Finally arrived in this company,
prepped for on-stage wit,
I ease out on my couch,
drape my new robe just-so,
accept my welcome kylix.
With two hands,
I tip it straight up,
high to my face,
take a deep draft,
pronouce on gods, the law,
women, war. They laugh.
As the aulos weaves
a wind-song, strings ring,
I refill to the brim,
raise my cup again.
They laugh the more.
My robe slides to the floor,
my sentences blend.
I spy Medusa,
painted inside my drink.
Through wine, she shimmers
red to the surface – snake hair,
tongue lolling to her chin,
eyes stone, set on me.
Across the room,
smirking Archynes lifts
his cup with both hands,
straight at me. Ah!
Now I see blurry black eyes
staring back, his cup base
a gaping mouth, the big handles.
Dionysus donkey ears?
I see now the all-night joke I’ve been,
a mockery of my besotted self.
Escaping, I trip on my robe,
hurl my cup at his. Miss.
Ann Taylor is a Professor of English at Salem State University in Salem, Mass. where she teaches both literature and writing courses. She has written two books on college composition, academic and freelance essays, and a collection of personal essays,Watching Birds: Reflections on the Wing (Ragged Mountain/McGraw Hill). Her first poetry book, The River Within, won first prize in the 2011 Cathlamet Poetry competition at Ravenna Press. Her recent collection, Bound Each to Each, was published by Finishing Line Press in 2013.
Tag Archives: historical poetry
Finally arrived in this company,
He was a wayfarer.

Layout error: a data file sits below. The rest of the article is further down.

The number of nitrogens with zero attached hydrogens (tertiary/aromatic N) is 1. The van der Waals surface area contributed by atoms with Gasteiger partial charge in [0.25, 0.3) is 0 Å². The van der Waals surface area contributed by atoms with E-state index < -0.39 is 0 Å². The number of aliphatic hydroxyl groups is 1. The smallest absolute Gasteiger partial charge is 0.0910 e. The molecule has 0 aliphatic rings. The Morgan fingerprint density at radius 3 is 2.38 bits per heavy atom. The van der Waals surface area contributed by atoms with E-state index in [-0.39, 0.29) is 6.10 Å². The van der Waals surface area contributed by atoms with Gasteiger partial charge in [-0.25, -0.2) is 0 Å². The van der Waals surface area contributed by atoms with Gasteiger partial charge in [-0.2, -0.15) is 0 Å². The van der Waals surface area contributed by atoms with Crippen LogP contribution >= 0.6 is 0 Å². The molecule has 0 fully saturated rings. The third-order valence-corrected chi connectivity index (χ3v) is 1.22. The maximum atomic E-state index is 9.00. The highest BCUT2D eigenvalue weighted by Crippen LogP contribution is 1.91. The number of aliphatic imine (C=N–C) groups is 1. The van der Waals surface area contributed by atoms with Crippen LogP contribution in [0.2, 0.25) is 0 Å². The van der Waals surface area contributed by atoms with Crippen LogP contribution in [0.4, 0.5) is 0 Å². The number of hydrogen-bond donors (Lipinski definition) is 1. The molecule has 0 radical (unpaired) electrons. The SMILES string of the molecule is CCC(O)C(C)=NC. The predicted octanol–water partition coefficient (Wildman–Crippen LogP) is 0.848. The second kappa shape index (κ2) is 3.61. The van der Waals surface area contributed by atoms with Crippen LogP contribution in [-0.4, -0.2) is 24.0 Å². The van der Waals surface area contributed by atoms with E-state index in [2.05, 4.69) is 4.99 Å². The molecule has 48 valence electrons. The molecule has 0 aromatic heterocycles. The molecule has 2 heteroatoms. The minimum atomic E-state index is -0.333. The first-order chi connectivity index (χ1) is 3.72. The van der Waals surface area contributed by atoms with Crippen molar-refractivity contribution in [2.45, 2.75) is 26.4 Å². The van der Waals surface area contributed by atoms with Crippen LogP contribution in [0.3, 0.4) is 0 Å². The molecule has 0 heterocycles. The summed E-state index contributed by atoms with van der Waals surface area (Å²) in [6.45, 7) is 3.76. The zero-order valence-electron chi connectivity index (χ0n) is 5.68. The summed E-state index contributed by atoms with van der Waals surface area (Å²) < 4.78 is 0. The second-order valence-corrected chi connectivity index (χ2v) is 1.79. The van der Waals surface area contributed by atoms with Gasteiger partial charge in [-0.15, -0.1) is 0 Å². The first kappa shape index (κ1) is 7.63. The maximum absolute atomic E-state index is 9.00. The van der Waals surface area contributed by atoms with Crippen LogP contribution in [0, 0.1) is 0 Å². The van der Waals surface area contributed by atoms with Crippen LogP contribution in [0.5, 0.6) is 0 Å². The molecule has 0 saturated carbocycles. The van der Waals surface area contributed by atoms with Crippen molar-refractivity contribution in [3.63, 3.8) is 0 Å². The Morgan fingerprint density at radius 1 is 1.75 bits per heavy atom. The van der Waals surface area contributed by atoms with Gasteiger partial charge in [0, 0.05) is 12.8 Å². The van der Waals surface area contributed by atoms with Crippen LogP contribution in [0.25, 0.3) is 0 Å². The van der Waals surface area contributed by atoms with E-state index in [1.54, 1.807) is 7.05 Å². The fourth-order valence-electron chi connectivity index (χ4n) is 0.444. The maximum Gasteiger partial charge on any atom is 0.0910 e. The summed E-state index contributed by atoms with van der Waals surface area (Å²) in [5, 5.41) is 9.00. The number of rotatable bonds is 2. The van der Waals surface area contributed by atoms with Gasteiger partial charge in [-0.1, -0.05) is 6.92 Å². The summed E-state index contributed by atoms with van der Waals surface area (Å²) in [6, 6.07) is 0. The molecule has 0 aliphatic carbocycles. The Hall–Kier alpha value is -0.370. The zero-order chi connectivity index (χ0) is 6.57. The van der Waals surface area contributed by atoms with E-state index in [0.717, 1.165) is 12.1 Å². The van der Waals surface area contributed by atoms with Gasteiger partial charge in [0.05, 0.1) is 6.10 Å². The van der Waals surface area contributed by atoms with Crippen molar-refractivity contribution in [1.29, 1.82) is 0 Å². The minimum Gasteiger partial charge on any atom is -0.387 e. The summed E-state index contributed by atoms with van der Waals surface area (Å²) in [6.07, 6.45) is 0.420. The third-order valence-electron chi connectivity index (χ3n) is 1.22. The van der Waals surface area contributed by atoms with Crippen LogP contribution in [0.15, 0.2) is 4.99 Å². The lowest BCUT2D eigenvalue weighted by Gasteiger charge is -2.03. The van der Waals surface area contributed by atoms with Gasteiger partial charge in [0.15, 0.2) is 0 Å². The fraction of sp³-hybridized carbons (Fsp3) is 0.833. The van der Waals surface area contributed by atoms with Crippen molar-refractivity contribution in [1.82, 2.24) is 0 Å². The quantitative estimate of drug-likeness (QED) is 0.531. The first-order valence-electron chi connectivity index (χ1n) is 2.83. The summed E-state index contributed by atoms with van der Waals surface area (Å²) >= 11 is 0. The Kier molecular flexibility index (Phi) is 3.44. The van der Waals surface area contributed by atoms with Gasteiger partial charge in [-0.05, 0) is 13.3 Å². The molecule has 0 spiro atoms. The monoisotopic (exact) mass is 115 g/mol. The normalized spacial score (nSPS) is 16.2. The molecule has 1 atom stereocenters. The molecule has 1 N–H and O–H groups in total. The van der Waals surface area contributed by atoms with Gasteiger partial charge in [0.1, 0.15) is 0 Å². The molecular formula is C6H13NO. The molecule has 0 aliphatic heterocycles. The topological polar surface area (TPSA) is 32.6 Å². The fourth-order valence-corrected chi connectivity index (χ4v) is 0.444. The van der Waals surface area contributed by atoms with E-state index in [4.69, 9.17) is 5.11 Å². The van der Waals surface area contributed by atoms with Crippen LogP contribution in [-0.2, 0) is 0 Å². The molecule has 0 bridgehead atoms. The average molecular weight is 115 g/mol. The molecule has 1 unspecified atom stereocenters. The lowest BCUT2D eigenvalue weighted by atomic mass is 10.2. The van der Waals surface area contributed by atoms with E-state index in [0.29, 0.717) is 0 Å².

He tramped the misty hills, dusty back roads,
the braided riverbeds and greenstone waters
of Te Waipounamu.
He followed the cool rains
that sank into flowers.
He rested in barns and haystacks
under inky skies
filled with star trails.
Ma would tell us no wayfarer arrives before sundown,
before the turquoise warmth of day slips into night.
She would sit by the fire turning
the eggshell pages of her book
speak of remittance men from England
disinherited and disgraced
gentlemen and scholars, sugar bags crammed
with blankets, billies swinging from swags.
He knocked on our wire screen door at the violet hour, –
before the silence of night stretched and unfurled.
Eyes the colour of strong black tea,
his wayfaring journey was written in the scars
on his face and sparrow-boned hands.
Can you give me a job, boss? he asked Pa.
His voice unhurried, his accent thick.
He smelled of tobacco
and something grittier.
We called him Russian Jack.
As the rusty purples of night closed in
Pa asked if he really wanted work
if he would chop wood come morning.
Yes boss, he replied and was sent
to the shearer’s quarters with a handful
of tea leaves, tucker bag full of bread and jam.
But as the trees were burnished with dawn’s golden light,
we could see that no wood had been cut.
Russian Jack was gone.
Ma kept a tally of the numbers she fed,
they were known by many names.